What's forbidden becomes irresistible.
It's a life concept worth remembering as you try to make more nutritional choices for yourself and help teach the people you love to do the same.
In a Penn State study reported in the journal Appetite and The New York Times researchers found the absolute worst idea is to cart unhealthy food and snacks into the house and then tell your kids they can't have any.
This food restriction can lead to a host of serious issues, from bulimia or anorexia to a general tendency to reward or comfort themselves with food throughout their lives.
So what's a person to do, no matter if you're trying to set yourself up for dietary success or get your family on board?
1. Just don't buy it. You can't have chocolate if there's none in the house. This is a fact I prove to myself just about every weekend. Stop making it harder on yourself than it needs to be.
2. It's OK to have a treat sometimes, but think "single-serving size." One tip in the Times article was to head out to an ice cream store if you simply can't resist, as opposed to having a half gallon in the freezer at home.
3. Give your kids some control. Once you rid your house of unhealthy snack options, allow your kids to choose. Only now, the choices are between good things, like an apple or vegetables with a variety of reasonably healthy dips.
4. Talk up nutrition. If your kids do well in school, or want to do better, explain to them that a healthy breakfast is definitely a contributing factor. Same with sports. Or CrossFit. If you eat better, you do better, physically and mentally. Make that connection for yourself and for them.
Dead Lifts - Run - Double Unders - Goblet Squats - Pull-u
Granted, this is just a reflection of my morning today, however, you can't get any closer to being in the "Zone" than that. If you want to know more, I suggest reading: Enter The Zone
Heads-up, healthy eaters: Eggs are a wonderful source of high-quality protein and a great way to feel fuller longer and have more energy throughout your day. Here, by the dozen, are some egg facts for your Easter Sunday:
1. In a shell, hard-boiled eggs can be refrigerated safely for a week. Once peeled, they should be eaten that day.
2. Discard unrefrigerated eggs that have been used as decorations for Easter.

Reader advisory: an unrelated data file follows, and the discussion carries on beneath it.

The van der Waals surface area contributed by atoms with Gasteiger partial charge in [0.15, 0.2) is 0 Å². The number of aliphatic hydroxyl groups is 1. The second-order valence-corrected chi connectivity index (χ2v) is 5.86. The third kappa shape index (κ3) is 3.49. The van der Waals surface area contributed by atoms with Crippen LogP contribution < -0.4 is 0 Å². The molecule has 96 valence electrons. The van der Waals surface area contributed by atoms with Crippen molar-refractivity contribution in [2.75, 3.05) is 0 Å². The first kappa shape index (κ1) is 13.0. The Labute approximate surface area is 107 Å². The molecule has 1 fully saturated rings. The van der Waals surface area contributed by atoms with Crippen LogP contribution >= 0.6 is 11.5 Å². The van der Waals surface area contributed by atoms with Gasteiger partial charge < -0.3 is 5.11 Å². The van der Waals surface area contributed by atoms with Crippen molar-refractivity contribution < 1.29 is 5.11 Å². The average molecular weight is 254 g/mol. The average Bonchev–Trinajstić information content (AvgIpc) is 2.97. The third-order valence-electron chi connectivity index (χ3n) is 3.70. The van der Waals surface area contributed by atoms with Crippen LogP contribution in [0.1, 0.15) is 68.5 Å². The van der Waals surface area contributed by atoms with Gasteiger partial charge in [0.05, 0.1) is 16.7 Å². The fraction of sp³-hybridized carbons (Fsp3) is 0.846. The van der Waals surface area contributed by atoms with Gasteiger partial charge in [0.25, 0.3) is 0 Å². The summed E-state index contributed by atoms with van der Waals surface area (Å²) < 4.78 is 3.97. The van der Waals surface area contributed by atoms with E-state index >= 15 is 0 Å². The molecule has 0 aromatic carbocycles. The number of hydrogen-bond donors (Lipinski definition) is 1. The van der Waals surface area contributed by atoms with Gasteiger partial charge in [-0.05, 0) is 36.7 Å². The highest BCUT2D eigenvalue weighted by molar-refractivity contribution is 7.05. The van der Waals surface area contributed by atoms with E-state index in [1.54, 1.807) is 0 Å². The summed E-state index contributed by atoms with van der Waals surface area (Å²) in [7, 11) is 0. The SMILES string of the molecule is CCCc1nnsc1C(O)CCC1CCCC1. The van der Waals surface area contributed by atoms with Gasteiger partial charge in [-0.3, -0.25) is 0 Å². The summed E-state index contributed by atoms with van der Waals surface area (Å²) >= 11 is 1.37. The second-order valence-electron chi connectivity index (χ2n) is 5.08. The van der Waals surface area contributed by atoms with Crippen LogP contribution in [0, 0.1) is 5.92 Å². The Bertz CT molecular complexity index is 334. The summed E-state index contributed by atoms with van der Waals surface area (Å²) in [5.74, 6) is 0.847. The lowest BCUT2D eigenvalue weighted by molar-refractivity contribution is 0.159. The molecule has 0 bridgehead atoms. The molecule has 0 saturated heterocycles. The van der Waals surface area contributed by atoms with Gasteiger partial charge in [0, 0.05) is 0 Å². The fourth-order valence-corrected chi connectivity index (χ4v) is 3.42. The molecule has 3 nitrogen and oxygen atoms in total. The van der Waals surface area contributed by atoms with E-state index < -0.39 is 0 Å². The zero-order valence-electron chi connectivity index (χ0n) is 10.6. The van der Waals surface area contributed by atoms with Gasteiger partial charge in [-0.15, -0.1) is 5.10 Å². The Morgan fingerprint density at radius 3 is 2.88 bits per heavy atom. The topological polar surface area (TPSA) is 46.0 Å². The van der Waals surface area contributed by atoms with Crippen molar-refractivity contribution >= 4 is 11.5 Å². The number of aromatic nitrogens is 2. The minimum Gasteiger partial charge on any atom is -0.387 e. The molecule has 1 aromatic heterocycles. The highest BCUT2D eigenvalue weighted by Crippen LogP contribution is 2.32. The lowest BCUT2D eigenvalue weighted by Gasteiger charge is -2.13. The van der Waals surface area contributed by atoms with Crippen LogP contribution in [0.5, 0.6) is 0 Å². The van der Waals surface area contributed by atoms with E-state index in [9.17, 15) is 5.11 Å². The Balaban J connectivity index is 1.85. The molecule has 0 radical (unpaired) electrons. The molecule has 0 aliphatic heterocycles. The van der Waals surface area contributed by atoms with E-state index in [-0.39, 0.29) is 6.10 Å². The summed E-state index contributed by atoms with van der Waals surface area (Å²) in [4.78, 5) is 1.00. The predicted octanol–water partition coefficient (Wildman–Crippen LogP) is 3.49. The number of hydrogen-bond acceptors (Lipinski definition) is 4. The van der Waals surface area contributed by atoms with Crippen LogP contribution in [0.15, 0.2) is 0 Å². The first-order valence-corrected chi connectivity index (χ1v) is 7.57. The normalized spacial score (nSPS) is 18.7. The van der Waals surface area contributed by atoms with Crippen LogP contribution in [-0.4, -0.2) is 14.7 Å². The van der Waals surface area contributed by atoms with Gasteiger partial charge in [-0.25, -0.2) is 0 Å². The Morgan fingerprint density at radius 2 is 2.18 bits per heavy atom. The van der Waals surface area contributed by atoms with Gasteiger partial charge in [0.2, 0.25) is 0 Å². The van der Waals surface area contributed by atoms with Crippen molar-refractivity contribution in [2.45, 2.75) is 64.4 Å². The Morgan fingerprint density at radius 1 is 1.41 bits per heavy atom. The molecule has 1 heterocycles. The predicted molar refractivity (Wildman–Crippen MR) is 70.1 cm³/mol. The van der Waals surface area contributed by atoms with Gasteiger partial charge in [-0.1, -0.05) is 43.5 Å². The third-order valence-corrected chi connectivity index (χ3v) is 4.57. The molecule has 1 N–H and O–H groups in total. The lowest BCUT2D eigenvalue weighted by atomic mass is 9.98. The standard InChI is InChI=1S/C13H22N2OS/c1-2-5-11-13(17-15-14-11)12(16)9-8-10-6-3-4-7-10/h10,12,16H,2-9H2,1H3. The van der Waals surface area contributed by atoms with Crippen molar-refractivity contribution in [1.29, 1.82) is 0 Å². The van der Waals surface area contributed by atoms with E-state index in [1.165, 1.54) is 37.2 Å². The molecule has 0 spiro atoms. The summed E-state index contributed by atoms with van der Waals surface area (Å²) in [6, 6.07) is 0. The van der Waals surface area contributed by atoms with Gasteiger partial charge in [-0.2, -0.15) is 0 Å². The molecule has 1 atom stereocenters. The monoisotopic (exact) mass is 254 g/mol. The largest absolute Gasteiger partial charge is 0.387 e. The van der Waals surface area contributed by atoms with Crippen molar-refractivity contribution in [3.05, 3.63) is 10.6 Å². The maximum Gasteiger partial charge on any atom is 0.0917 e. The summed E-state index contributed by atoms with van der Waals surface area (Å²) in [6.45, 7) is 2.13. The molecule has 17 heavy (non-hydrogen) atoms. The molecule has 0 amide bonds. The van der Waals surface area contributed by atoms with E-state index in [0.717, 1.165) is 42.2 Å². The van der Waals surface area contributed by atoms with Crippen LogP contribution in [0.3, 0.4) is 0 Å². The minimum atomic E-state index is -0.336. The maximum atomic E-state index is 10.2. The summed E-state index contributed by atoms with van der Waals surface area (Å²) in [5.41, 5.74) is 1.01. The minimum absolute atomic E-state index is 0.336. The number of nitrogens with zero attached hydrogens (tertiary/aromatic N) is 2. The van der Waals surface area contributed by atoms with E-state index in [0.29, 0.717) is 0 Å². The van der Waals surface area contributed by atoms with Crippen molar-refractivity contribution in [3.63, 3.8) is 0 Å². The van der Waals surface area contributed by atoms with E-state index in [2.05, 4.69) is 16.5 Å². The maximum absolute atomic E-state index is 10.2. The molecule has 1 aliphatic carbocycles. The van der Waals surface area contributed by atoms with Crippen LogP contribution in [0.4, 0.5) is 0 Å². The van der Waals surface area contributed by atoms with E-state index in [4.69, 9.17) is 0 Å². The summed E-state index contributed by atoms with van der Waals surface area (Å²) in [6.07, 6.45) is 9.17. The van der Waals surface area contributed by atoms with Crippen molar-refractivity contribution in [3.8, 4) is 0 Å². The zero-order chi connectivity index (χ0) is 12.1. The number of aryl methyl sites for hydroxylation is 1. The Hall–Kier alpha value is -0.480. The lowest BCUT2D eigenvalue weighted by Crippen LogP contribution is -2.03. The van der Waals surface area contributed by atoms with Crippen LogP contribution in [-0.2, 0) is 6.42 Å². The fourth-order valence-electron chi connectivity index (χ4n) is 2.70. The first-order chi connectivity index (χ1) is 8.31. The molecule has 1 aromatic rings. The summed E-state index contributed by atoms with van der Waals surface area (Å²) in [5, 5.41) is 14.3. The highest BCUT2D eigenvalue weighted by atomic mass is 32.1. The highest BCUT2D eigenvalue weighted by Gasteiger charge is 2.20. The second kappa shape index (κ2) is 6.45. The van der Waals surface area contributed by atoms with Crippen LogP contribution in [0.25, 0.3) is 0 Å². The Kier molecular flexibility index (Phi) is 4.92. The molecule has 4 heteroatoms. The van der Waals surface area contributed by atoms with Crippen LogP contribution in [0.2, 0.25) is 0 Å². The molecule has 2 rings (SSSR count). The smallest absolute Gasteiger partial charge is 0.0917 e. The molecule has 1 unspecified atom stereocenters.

3. Egg color has nothing to do with nutritional value. Hens with white feathers and ear lobes lay white eggs. Hens with red feathers and ear lobes lay brown eggs.
4 One large eggs contains 186 milligrams of cholesterol. Dietary cholesterol does not automatically raise your levels. Your body compensates by synthetizing smaller amounts in the liver, excreting more or absorbing less. Know your cholesterol levels and follow your doctor's advice.
5. One large egg = 7 2 calories.
6. One egg = 6.29 grams of high-quality protein. One egg of any size equals one ounce of lean meat, poultry, fish or seafood.
7. The yolk contains all the fat and about half the protein in an egg. The yolk contains about 55 calories.
8. All of vitamins A, D, E and K are in the yolk. Egg yolks are one of the few sources of naturally occurring vitamin D.
9. The yolk contains more calcium, copper, iron, manganese, phosphorus, selenium and zinc than the white.
10. Eggs cook better in the microwave if you cover them, stir them and rotate the dish during heating.
11. Eggs are a great source of choline, which is essential for normal cell functioning. Choline may improve memory function in adults, and when consumed during pregnancy, it may be a key factor in the development of infants' memory functions, as well.
12. Eggs contain lutein and zeaxanthin. Both are carotenoids, which have been shown to reduce the risks of cataracts and age-related macular degeneration.
-- Source: TheIncredibleEgg.Org